For accurate, wireless neonatal heart rate monitoring
Around 1 in 10 babies are in need of some form of stabilisation at birth.
The heart rate of the baby is critical for guiding the stabilisation or resuscitation process; however, current monitoring methods do not always provide an early enough or sometimes an accurate enough heart rate which can lead to inappropriate clinical interventions (Voogdt). Adherence to guidelines is sub-optimal (Mann, Cusack) which impacts on babies’ welfare, their families, and healthcare resources.
SurePulse VS represents a significant innovative and baby-centric step forwards in addressing the clinical need for accurate, wireless neonatal heart rate monitoring.
Neonatal clinical challenges
The correct care of the newborn baby in the first few ‘golden’ minutes after birth is critical to prevent significant illness or even death. A rise in heart rate is the most important indicator of effective ventilation and response to resuscitation interventions (Aziz). Establishing a timely and accurate heart rate and monitoring it through stabilisation (and resuscitation where needed) supports optimal clinical decision making. However, current heart rate assessment is often not quick enough, is cumbersome, or underestimates heart rate leading to overtreatment, representing ongoing neonatal clinical challenges (Dawson, Bajaj).
Adherence to guidelines
Receiving the right information at the right time is essential for adherence to guidelines, yet ‘guideline errors’ exist and there is significant variation from gold-standard protocols such as the Newborn Life Support Guidelines in the UK (Cusack, Duran).
Delayed resuscitation can have significant consequences. In 2017 there were 1,267 neonatal deaths in the UK, 68% of them between birth and 7 days, 119 of them were from cardio-respiratory causes (MBRRACE 2019).
Training, teamwork, and access to timely accurate information remain opportunities that SurePulse VS can help address. The clinical need for accurate, wireless neonatal heart rate monitoring is evident.
Shortcomings of current neonatal heart rate monitoring
SurePulse VS addresses many of the neonatal clinical challenges associated with current approaches to heart rate assessment:
- Pulse oximetry significantly underestimates heart rate in the first 2 minutes after birth (Van Vonderen);
- ECG, where available is fast and accurate, however, is also associated with skin injury and the electrodes are easily dislodged (Mizumoto).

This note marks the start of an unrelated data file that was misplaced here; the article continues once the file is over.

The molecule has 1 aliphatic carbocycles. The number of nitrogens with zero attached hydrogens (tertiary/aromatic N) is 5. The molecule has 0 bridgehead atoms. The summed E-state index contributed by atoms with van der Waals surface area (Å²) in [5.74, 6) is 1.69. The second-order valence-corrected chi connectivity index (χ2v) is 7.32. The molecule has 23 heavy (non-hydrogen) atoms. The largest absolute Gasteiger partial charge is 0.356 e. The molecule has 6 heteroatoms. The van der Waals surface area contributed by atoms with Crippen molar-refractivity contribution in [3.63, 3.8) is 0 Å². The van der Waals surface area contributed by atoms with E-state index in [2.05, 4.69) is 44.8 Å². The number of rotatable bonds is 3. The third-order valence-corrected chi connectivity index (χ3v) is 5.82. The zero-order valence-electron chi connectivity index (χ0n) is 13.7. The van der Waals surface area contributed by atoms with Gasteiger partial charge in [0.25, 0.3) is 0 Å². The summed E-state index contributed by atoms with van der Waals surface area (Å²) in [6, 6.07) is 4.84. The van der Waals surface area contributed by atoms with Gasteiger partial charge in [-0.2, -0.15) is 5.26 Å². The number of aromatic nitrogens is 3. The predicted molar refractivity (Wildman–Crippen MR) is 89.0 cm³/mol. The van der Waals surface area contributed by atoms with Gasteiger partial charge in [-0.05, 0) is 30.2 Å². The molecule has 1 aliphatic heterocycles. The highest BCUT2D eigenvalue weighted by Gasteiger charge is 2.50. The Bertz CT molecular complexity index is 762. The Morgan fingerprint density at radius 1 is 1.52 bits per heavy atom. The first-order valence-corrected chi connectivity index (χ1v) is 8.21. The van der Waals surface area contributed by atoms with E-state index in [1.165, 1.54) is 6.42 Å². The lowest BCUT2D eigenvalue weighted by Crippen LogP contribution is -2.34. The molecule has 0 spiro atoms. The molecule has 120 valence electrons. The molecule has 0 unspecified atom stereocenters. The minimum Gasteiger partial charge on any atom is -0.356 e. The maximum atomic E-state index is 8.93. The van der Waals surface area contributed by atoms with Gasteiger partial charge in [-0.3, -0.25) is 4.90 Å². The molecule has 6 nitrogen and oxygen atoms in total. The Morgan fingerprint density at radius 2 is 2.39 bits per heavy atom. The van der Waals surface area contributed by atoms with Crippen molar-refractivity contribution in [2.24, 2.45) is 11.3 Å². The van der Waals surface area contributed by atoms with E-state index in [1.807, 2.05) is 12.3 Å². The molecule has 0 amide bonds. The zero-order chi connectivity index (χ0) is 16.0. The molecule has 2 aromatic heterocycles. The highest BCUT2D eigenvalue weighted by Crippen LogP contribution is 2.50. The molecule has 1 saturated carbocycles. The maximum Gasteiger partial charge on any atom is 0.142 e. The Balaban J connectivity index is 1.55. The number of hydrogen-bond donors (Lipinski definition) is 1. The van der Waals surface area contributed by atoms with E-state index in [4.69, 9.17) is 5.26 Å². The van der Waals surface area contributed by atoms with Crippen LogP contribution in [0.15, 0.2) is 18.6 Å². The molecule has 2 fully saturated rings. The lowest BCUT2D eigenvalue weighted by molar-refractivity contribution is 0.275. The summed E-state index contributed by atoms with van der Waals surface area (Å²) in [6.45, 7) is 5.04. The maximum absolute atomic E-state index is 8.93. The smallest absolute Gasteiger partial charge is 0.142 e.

- Stethoscope-assessed heart rates in the delivery room are inaccurate around one-third of the time, 28% of those to the extent that inappropriate clinical decisions are indicated (Voogdt).
Patient safety and managing risk
Whilst infrequent events, both Pulseless Electrical Activity (PEA) and Sudden Unexpected Postnatal Collapse (SUPC) continue as neonatal clinical challenges associated with poor outcomes for babies and their families. SurePulse VS with the cap-mounted wireless, continuous and real-time heart rate monitoring can support new advances in risk mitigation (HSIB, Luong).
Barriers to skin-to-skin care
SurePulse VS opens possibilities to enhance family integrated care for newborn babies, as heart rate can be monitored wirelessly allowing more confident early bonding and breastfeeding opportunities.
In addition, the wireless heart rate monitoring and data/event recording features support several evolving delivery room practices including delayed cord clamping, quality improvement, perinatal MDT teamwork, and less-invasive approaches to stabilisation/resuscitation.
Societal impact of poor neonatal outcomes
- A slow heart rate in a newborn infant at 5-minutes of age is associated with a significantly higher risk of brain injury or death.
- Cerebral Palsy (CP) can be one of the consequences of birth trauma and there are 1,800 new cases of CP diagnosed in the UK each year (cpsport.org.uk)
- Cerebral Palsy costs £1 million / child on average, quality of life-adjusted years is reduced by 10.6yrs and life expectancy by 15-years (Grosso 2019).
- NHS Resolution claims totalled £4.37bn in 2016-17, of which Obstetric claims, mostly birth-related, represent 50% of the value (NHS Resolution ‘5 Years’ report).
- The majority (approximately 70%) of the NHS Resolution provision is as a result of claims arising from the brain damage of babies at birth from negligent care (NHS Resolution Annual Report 2019/20).
- The value of the claims has increased in excess of 35% year-on-year since 2004 (NHS Resolution ‘5 Years’ report).
- There is an 82% regional variation in neonatal mortality across England and Wales (ONS 2019).
- Babies who don’t receive regular skin-to-skin tend to have extended lengths of stay in hospital, (typically 2-days) and have poorer health outcomes (Conde-Agudelo).
The value of clinical negligence claims received in 2016/17 by speciality
A comparison of the number and total value of claims for cerebral palsy and neonatal brain damage claims over time